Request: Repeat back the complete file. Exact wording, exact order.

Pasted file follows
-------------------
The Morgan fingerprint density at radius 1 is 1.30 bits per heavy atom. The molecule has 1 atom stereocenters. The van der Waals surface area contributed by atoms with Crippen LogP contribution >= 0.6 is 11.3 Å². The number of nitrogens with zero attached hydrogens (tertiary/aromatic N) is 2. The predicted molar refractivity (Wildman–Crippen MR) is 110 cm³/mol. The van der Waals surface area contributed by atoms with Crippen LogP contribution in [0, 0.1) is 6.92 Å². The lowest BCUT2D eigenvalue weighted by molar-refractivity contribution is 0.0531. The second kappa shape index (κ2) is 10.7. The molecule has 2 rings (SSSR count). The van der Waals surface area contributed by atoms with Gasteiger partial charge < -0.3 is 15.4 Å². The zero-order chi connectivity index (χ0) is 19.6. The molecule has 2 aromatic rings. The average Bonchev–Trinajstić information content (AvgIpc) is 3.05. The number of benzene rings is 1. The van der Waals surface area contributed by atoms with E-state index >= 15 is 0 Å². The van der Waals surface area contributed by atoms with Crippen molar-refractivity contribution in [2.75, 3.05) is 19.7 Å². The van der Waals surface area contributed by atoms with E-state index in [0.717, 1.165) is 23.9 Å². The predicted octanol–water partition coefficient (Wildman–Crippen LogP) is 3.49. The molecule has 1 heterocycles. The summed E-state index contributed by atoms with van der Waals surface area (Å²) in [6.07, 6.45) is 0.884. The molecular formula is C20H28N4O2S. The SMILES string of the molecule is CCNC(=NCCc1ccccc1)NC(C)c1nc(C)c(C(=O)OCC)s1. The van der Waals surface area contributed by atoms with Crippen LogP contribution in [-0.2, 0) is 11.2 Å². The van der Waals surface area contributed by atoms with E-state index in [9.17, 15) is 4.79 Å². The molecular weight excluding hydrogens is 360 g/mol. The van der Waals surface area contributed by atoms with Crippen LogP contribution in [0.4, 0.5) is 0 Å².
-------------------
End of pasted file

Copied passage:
The Morgan fingerprint density at radius 1 is 1.30 bits per heavy atom. The molecule has 1 atom stereocenters. The van der Waals surface area contributed by atoms with Crippen LogP contribution >= 0.6 is 11.3 Å². The number of nitrogens with zero attached hydrogens (tertiary/aromatic N) is 2. The predicted molar refractivity (Wildman–Crippen MR) is 110 cm³/mol. The van der Waals surface area contributed by atoms with Crippen LogP contribution in [0, 0.1) is 6.92 Å². The lowest BCUT2D eigenvalue weighted by molar-refractivity contribution is 0.0531. The second kappa shape index (κ2) is 10.7. The molecule has 2 rings (SSSR count). The van der Waals surface area contributed by atoms with Gasteiger partial charge < -0.3 is 15.4 Å². The zero-order chi connectivity index (χ0) is 19.6. The molecule has 2 aromatic rings. The average Bonchev–Trinajstić information content (AvgIpc) is 3.05. The number of benzene rings is 1. The van der Waals surface area contributed by atoms with E-state index >= 15 is 0 Å². The van der Waals surface area contributed by atoms with Crippen molar-refractivity contribution in [2.75, 3.05) is 19.7 Å². The van der Waals surface area contributed by atoms with E-state index in [0.717, 1.165) is 23.9 Å². The predicted octanol–water partition coefficient (Wildman–Crippen LogP) is 3.49. The molecule has 1 heterocycles. The summed E-state index contributed by atoms with van der Waals surface area (Å²) in [6.07, 6.45) is 0.884. The molecular formula is C20H28N4O2S. The SMILES string of the molecule is CCNC(=NCCc1ccccc1)NC(C)c1nc(C)c(C(=O)OCC)s1. The van der Waals surface area contributed by atoms with Crippen LogP contribution in [-0.2, 0) is 11.2 Å². The van der Waals surface area contributed by atoms with E-state index in [9.17, 15) is 4.79 Å². The molecular weight excluding hydrogens is 360 g/mol. The van der Waals surface area contributed by atoms with Crippen LogP contribution in [0.4, 0.5) is 0 Å².